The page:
Reliance: To Sing in the Wilderness
In the tenth century the Russian prince sent emissaries to Constantinople, present day Istanbul, to survey the legendary Hagia Sophia, the stunningly ornate 6th century Byzantine Cathedral church located there. They were transported by the majesty and magnificence of that iconic place of worship. On returning home they reported to their prince, “We knew not whether we were in heaven or on earth.”
The psalmist whose words we just shared could easily be expressing that same otherworldly rapture—swept up in the grandeur of God’s presence and majesty. O, God, you are my God—I seek you. I have looked upon you in your holy place, beholding your power and glory. Your love is better than life. My lips will praise you. I will bless you. I will lift my hands and call on your name . . .
When we are in such awe-inspiring settings the adoration of God can seem almost involuntary, whether it’s a beautiful sanctuary, a mountaintop vista, a sunset, or an ocean shoreline. Except the context in this psalm is not a sanctuary or a mountaintop or the seashore, but an arid desert. And the psalmist is not on a pilgrimage to the soaring vaulted spaces of the Hagia Sophia; he is a fugitive, fleeing for his life. The notation at the beginning of the psalm tells us everything: “A psalm of David, when he was in the wilderness of Judah.”
David is in the desert—but not to encounter God in nature. He is there hiding out from one who is seeking to vanquish him. A little back-story: David has been anointed by the prophet Samuel as the next king of Israel. This proleptic act on Samuel’s part has kindled a fierce jealousy, even paranoia on the part of the sitting monarch, King Saul, who decides that the best way to remedy this threatening situation is to simply eliminate his successor. He sends his army to hunt David down. David flees into in the Judean wilderness for cover. In that context, these words are spoken.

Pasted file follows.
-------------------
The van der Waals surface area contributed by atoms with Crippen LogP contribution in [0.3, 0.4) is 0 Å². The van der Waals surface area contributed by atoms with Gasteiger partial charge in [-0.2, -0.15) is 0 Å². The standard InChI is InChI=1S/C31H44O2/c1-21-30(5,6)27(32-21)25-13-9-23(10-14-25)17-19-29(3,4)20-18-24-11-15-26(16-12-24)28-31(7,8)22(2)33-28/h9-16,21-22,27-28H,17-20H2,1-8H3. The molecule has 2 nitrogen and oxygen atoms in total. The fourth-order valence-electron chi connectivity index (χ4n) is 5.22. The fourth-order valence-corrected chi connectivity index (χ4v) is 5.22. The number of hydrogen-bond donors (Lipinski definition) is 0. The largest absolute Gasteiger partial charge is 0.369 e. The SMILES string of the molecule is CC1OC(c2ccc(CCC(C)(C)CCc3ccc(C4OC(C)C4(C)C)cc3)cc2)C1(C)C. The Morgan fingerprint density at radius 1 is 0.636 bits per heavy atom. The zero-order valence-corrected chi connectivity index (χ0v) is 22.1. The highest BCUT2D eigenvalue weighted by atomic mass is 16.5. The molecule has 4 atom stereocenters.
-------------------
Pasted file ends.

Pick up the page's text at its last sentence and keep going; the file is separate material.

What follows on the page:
Now we see this ethereal psalm in a different light. This is not a spiritual mystic waxing poetic about a breathtaking scene that has drawn them irresistibly into God’s presence. This is a person on the run, fearing for his very life. And in a profound demonstration of what we might describe as sheer transcendence, David turns his sense of disequilibrium, disorientation, and fear into praise, an opportunity not only to proclaim, but to delight in God’s sustaining mercy and love. Austerity has somehow kindled within him a sense of abundance. Where panic might be predicted, David sings. My soul is satisfied as with a rich feast. And my mouth praises you with joyful lips. In the shadow of your wings I sing for joy.
G.K. Chesterton once suggested that the worship of God is not so much doxology as paradoxology—praising God in spite of things, or in light of things, in the full awareness of realities that are seemingly adverse to the praise of God.
In one of his poems, the Austrian poet Rilke put it this way: Oh say, poet, what it is you do. I praise. But what about the deadly and monstrous? I praise. How do you keep going, how do you take it all in? I praise.
Paul captures a sense of this paradox, this transcendence with his definition of grace, found in his second letter to the Corinthians: By the grace of God, when I am weak, then I am strong.
David might have said, By the grace of God, when I am in the wilderness, hungry, thirsty, frightened, my soul is satisfied as with a rich feast; and when night falls, with its own array of hazards, I consider myself to be in the shadow of God’s wings; and there I sing for joy. When I am weak, then I am strong.